reclassified for 20 years. And now the insidious 'harm reduction' gospel 
seems certain to make the effects of that policy all the more damaging.

Panicked by the backlash that downgrading has produced, the Home Office has 
spent UKP 1 million on an advertising campaign which it says will tell 
young people that cannabis is dangerous and still illegal.

But since most drug educators adopt the defeatist 'harm reduction' 
approach, that message will be subverted at every turn.

Their view is that because most children take drugs anyway, education 
materials should not try to prevent them from doing so, but should 
'minimise harm' by providing them with 'informed choices'.

Mary Brett, head of biology at Dr Challoner's Grammar School in Amersham, 
Buckinghamshire, says this approach is dangerous and wrong.

'By no means do all kids use drugs,' she said. 'Maybe 30 to 40per cent try 
them, but most give up after a puff or two. It's simply wrong to think drug 
use is inevitable.

'As for safety, there is no guaranteed safe way to take any drug. There 
should be no choice for children -- we should tell them drugs are illegal. 
Do we let them 'choose' to break the law by speeding or petty pilfering?'

YET DRUG education guidelines provided by the Government's curriculum 
authority use the phrase 'informed choices' over and over again; even at 
age 11, children are encouraged to make 'informed choices'.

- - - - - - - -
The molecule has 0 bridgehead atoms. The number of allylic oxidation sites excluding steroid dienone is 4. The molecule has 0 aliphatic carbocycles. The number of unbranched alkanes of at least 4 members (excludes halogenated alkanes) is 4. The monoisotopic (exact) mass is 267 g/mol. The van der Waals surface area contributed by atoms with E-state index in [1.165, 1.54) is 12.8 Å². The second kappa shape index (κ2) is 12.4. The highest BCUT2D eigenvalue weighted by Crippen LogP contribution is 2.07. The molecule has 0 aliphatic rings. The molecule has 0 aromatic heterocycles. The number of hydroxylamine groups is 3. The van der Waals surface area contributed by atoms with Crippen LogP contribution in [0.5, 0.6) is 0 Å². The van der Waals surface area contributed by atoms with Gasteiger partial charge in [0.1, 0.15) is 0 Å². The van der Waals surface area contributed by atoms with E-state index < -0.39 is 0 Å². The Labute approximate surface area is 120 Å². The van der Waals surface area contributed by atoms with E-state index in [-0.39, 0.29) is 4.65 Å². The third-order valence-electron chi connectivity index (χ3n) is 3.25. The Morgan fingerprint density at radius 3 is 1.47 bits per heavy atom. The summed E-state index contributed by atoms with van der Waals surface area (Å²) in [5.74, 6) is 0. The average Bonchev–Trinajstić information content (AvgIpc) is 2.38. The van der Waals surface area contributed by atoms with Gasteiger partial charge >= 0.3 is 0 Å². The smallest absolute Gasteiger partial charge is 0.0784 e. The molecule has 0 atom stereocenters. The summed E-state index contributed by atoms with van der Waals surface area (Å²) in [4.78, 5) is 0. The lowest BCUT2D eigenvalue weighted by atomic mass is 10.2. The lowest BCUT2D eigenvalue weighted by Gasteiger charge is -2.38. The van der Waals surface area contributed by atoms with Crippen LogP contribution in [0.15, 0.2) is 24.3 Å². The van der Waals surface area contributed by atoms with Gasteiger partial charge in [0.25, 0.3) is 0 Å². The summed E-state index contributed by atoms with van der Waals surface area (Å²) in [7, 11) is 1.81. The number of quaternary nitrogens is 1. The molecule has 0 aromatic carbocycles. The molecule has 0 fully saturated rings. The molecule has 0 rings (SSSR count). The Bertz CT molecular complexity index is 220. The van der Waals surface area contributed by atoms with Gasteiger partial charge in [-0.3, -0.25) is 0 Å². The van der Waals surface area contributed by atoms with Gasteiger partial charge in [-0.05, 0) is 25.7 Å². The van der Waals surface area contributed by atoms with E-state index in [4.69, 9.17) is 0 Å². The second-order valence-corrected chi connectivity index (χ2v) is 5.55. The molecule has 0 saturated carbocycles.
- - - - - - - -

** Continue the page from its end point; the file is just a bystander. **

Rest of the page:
Drugscope, says Mrs Brett, constantly states in its information materials 
that cannabis is not physically addictive, which is untrue. Its website 
contains very few facts about the harm the drug can do.

'One of the booklets about cannabis distributed by Drugscope shows a 
picture of two young chaps in a field of cannabis plants,' says Mrs Brett.

'One of them is wearing a cap with the logo "Have fun, take care". What 
sort of message does that send?'

Whatever Mr Blunkett thinks he is doing by downgrading cannabis, there is 
no doubt that a sea-change has taken place in government which has swung 
behind the 'harm reduction' agenda promoted by drug legalisers.

This agenda has found a receptive audience because many think the law 
against cannabis has failed.

What they miss is that enforcement of this law collapsed years ago -- as 
the result of deliberate government decisions.

It is not the law that has failed, but the willingness of this society to 
provide a clear message that cannabis use is illegal, dangerous and wrong.

Now Mr Blunkett's downgrading appears to have produced the worst of all 
possible worlds -- chaos, confusion and a dangerous signal to young people 
that smoking cannabis is harmless fun.

His officials say he wanted to make his name with his drugs policy. This 
cannot be quite what he had in mind.

* Additional reporting by Vanessa Jolly